Young scientists and science minister meet at Voice of the Future event

13 March 2007

More than 200 young scientists and engineers from all over the UK attended the House of Commons to meet Science Minister Malcolm Wicks and members of the Science and Technology Select Committee (STSC).

The Voice of the Future Event, organised by the Royal Society of Chemistry's Parliamentary Affairs team, saw Mr Wicks give a speech which covered a number of important scientific issues, including climate change and the fight to improve healthcare on all frontiers.

Mr Wicks said: "This is a tremendously exciting time to be involved in scientific disciplines."

He was then asked a number of questions by the audience. One student asked why the government had sanctioned cuts to the research budget - to which Mr Wicks replied that his department (The Department for Trade and Industry) had to balance its books just like any other organisation. In this case, the cuts had been made to compensate for loss making projects such as those in the collapsed MG Rover.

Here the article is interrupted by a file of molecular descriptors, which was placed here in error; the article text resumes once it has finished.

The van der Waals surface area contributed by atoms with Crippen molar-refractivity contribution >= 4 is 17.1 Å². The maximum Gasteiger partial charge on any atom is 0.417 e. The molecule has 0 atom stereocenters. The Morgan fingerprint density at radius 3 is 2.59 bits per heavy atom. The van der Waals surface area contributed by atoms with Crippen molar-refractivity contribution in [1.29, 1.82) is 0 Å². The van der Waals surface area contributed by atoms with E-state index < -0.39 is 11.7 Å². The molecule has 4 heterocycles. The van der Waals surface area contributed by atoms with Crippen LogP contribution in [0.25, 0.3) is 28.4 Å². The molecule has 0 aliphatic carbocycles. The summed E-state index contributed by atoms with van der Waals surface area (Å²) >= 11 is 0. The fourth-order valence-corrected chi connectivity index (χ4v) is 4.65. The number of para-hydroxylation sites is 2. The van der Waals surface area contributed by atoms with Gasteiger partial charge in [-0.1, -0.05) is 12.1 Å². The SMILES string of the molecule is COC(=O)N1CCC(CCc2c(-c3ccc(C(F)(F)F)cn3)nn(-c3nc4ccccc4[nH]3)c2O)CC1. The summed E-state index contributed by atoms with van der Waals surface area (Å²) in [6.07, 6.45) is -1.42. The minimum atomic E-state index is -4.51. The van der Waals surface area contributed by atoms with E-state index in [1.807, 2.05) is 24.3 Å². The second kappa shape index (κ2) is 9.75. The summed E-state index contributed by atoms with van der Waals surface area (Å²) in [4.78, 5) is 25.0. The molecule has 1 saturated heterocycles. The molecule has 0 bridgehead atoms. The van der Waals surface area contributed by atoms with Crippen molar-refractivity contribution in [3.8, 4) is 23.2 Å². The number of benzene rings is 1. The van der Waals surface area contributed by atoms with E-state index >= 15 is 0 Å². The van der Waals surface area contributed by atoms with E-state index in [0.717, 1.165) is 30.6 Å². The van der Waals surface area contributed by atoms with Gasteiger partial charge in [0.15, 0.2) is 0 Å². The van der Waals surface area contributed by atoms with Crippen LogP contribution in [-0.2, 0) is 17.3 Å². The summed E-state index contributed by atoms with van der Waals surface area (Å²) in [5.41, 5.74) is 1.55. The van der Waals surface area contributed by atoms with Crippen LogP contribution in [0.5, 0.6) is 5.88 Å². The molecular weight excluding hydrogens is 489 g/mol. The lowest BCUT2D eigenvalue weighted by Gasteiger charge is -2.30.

Whilst the government was not happy to make the cuts, Mr Wicks described them as a blip, and said that the Labour Government had doubled science spending since coming to power.

Mr Wicks was also asked about the closure of Reading University's Physics Department, as well as renewable energy and energy security.

Voice of the Future also featured a special science "Question Time", chaired by Phil Willis MP, in which STSC members fielded questions from the audience as in the popular BBC TV show of the same name. RSC chief executive Dr Richard Pike was on the panel, as were Des Turner and Brian Iddon MPs.

The panel were asked about creationism being taught in schools, clean coal technology and making the school science curriculum more exciting.

Voice of the Future is one of a number of events taking place in Parliament during National Science week - but the only one in which both Mr Wicks and the Select Committee have both taken part.

Members of the UK Youth Parliament and some A-level students were among the young scientists in attendance. 

RSC chief executive Dr Richard Pike said: "This was a unique opportunity for young scientists from all over the country to find out first hand how science is dealt with by government and parliament.

"The Select Committee spends its whole year asking questions - on this occasion they were answering them!"

The young scientists and engineers also had the opportunity to meet their local constituency MPs.

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